Allen v. United States (1896)
Allen v. United States, 164 U.S. 492 (1896), was a United States Supreme Court case that, amongst other things, approved the use of a jury instruction intended to prevent a hung jury by encouraging jurors in the minority to reconsider. The Court affirmed Allen's murder conviction, after having vacated his two prior convictions for the same crime.
|Allen v. United States|
|Submitted October 23, 1896|
Decided December 7, 1896
|Full case name||Allen v. United States|
|Citations||164 U.S. 492 (more)|
17 S. Ct. 154; 41 L. Ed. 528
|Prior history||Error to the Circuit Court of the United States for the Western District of Arkansas|
|There is no error in a jury instruction encouraging dissenting jurors to reconsider|
|Majority||Brown, joined by unanimous|
Such an instruction became known as an Allen charge and is given when, after deliberation, a jury reports that it is deadlocked and unable to decide on a verdict. Because it is used to dislodge jurors from entrenched positions, the Allen charge is sometimes referred to as the "dynamite charge" or the "hammer charge."
Allen is based upon the Supreme Court's supervisory power over the federal courts. Thus, it is not binding on state courts. Approximately half of US states prohibit Allen charges on state law grounds.
Allen's three trials had been presided over by Judge Isaac Parker of the United States District Court for the Western District of Arkansas.
The relevant portion of Allen held:
The seventeenth and eighteenth assignments were taken to instructions given to the jury after the main charge was delivered, and when the jury had returned to the court, apparently for further instructions. These instructions were quite lengthy, and were, in substance, that in a large proportion of cases absolute certainty could not be expected; that, although the verdict must be the verdict of each individual juror, and not a mere acquiescence in the conclusion of his fellows, yet they should examine the question submitted with candor, and with a proper regard and deference to the opinions of each other; that it was their duty to decide the case if they could conscientiously do so; that they should listen, with a disposition to be convinced, to each other's arguments; that, if much the larger number were for conviction, a dissenting juror should consider whether his doubt was a reasonable one which made no impression upon the minds of so many men, equally honest, equally intelligent with himself. If, upon the other hand, the majority were for acquittal, the minority ought to ask themselves whether they might not reasonably doubt the correctness of a judgment which was not concurred in by the majority. These instructions were taken literally from a charge in a criminal case which was approved of by the supreme court of Massachusetts and by the supreme court of Connecticut. While, undoubtedly, the verdict of the jury should represent the opinion of each individual juror, it by no means follows that opinions may not be changed by conference in the jury room. The very object of the jury system is to secure unanimity by a comparison of views, and by arguments among the jurors themselves. It certainly cannot be the law that each juror should not listen with deference to the arguments, and with a distrust of his own judgment, if he finds a large majority of the jury taking a different view of the case from what he does himself. It cannot be that each juror should go to the jury room with a blind determination that the verdict shall represent his opinion of the case at that moment, or that he should close his ears to the arguments of men who are equally honest and intelligent as himself. There was no error in these instructions.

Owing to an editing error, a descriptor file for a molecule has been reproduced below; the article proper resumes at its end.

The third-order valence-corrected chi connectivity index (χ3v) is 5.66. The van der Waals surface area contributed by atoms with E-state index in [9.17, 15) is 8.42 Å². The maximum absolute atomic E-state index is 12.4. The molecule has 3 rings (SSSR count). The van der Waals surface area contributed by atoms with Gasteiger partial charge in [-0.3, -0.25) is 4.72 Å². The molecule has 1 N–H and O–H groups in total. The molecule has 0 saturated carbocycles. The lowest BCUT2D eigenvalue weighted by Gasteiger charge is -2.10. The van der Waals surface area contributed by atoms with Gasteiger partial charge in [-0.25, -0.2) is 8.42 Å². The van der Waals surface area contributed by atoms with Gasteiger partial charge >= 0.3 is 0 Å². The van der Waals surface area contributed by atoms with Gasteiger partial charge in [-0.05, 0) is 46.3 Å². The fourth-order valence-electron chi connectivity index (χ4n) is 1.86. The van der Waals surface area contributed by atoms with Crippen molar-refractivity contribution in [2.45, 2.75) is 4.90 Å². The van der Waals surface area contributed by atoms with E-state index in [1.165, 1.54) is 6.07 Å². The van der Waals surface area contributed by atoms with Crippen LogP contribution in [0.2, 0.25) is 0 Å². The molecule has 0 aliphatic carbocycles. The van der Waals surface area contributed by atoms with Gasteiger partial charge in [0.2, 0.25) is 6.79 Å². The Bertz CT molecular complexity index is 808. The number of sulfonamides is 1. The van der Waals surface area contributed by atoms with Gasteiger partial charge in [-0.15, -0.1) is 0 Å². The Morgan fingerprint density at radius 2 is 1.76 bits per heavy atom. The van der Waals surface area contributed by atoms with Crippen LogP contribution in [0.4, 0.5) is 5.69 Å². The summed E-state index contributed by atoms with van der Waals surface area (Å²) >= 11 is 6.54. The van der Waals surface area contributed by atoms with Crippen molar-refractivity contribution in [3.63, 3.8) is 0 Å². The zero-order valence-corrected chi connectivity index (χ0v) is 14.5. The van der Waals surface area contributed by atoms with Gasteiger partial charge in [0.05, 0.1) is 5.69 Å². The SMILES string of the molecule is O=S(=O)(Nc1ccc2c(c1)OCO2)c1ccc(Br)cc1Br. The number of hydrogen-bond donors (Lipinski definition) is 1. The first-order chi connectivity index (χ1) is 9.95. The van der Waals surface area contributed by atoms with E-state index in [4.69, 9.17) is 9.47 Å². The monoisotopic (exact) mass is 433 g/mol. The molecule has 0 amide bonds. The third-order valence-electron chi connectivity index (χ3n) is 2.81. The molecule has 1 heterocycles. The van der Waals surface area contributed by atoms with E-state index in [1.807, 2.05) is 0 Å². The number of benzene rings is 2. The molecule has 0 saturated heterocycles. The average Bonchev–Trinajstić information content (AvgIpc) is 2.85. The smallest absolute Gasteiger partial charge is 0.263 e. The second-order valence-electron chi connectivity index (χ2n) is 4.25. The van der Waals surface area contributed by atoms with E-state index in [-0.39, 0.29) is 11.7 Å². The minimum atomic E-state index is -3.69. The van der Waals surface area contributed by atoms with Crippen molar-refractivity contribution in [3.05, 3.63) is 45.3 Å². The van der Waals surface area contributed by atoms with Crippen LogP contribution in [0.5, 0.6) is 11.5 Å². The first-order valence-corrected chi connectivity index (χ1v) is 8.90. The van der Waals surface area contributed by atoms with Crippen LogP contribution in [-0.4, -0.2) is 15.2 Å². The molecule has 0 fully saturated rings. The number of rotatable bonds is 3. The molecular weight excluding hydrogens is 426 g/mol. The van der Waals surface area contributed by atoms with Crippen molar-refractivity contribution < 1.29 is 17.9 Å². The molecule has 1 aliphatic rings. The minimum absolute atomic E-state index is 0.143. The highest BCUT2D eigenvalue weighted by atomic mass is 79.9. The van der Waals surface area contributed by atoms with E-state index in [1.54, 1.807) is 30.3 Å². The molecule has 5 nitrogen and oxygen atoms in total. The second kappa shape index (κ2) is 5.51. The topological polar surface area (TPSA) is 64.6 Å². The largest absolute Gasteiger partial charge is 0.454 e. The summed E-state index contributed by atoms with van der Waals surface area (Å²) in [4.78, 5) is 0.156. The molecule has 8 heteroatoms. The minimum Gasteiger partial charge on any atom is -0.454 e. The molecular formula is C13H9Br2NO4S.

Text of Allen chargeEdit
Text of the Allen charge as approved for use in the United States district courts of the Fifth Circuit:
Members of the Jury:
I'm going to ask that you continue your deliberations in an effort to reach agreement upon a verdict and dispose of this case; and I have a few additional comments I would like for you to consider as you do so.